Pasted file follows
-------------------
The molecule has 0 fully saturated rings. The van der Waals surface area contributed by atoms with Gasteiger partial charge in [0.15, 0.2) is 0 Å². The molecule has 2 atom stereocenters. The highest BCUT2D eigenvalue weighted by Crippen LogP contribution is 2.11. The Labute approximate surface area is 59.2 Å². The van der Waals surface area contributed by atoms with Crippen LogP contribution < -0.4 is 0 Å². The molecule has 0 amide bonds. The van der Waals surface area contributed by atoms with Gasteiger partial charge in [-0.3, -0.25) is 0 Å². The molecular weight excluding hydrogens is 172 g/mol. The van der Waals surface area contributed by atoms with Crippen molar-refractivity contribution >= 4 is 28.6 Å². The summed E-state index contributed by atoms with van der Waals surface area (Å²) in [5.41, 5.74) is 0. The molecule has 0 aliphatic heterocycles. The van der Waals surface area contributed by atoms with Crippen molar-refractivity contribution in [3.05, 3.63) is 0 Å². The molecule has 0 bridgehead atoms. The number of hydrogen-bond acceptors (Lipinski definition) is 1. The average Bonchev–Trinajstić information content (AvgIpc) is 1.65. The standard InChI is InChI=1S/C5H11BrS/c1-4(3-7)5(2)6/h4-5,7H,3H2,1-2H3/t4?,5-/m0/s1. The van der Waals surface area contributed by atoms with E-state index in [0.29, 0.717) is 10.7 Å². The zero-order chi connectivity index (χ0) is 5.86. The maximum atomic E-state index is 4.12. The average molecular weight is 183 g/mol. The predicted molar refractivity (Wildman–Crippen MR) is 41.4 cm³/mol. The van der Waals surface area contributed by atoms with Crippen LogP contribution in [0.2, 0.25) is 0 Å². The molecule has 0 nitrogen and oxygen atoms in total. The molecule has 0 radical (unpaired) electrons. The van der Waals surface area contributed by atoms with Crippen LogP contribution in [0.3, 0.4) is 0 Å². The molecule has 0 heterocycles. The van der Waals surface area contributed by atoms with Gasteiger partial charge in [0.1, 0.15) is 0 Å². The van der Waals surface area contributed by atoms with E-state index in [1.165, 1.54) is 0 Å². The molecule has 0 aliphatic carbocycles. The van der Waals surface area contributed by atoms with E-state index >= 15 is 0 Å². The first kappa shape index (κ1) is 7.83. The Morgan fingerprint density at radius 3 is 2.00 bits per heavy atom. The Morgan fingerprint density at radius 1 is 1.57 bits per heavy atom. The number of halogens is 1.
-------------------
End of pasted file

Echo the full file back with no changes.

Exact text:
The molecule has 0 fully saturated rings. The van der Waals surface area contributed by atoms with Gasteiger partial charge in [0.15, 0.2) is 0 Å². The molecule has 2 atom stereocenters. The highest BCUT2D eigenvalue weighted by Crippen LogP contribution is 2.11. The Labute approximate surface area is 59.2 Å². The van der Waals surface area contributed by atoms with Crippen LogP contribution < -0.4 is 0 Å². The molecule has 0 amide bonds. The van der Waals surface area contributed by atoms with Gasteiger partial charge in [-0.3, -0.25) is 0 Å². The molecular weight excluding hydrogens is 172 g/mol. The van der Waals surface area contributed by atoms with Crippen molar-refractivity contribution >= 4 is 28.6 Å². The summed E-state index contributed by atoms with van der Waals surface area (Å²) in [5.41, 5.74) is 0. The molecule has 0 aliphatic heterocycles. The van der Waals surface area contributed by atoms with Crippen molar-refractivity contribution in [3.05, 3.63) is 0 Å². The molecule has 0 bridgehead atoms. The number of hydrogen-bond acceptors (Lipinski definition) is 1. The average Bonchev–Trinajstić information content (AvgIpc) is 1.65. The standard InChI is InChI=1S/C5H11BrS/c1-4(3-7)5(2)6/h4-5,7H,3H2,1-2H3/t4?,5-/m0/s1. The van der Waals surface area contributed by atoms with E-state index in [0.29, 0.717) is 10.7 Å². The zero-order chi connectivity index (χ0) is 5.86. The maximum atomic E-state index is 4.12. The average molecular weight is 183 g/mol. The predicted molar refractivity (Wildman–Crippen MR) is 41.4 cm³/mol. The van der Waals surface area contributed by atoms with Crippen LogP contribution in [0.2, 0.25) is 0 Å². The molecule has 0 nitrogen and oxygen atoms in total. The molecule has 0 radical (unpaired) electrons. The van der Waals surface area contributed by atoms with Crippen LogP contribution in [0.3, 0.4) is 0 Å². The molecule has 0 heterocycles. The van der Waals surface area contributed by atoms with Gasteiger partial charge in [0.1, 0.15) is 0 Å². The van der Waals surface area contributed by atoms with E-state index in [1.165, 1.54) is 0 Å². The molecule has 0 aliphatic carbocycles. The van der Waals surface area contributed by atoms with E-state index >= 15 is 0 Å². The first kappa shape index (κ1) is 7.83. The Morgan fingerprint density at radius 3 is 2.00 bits per heavy atom. The Morgan fingerprint density at radius 1 is 1.57 bits per heavy atom. The number of halogens is 1.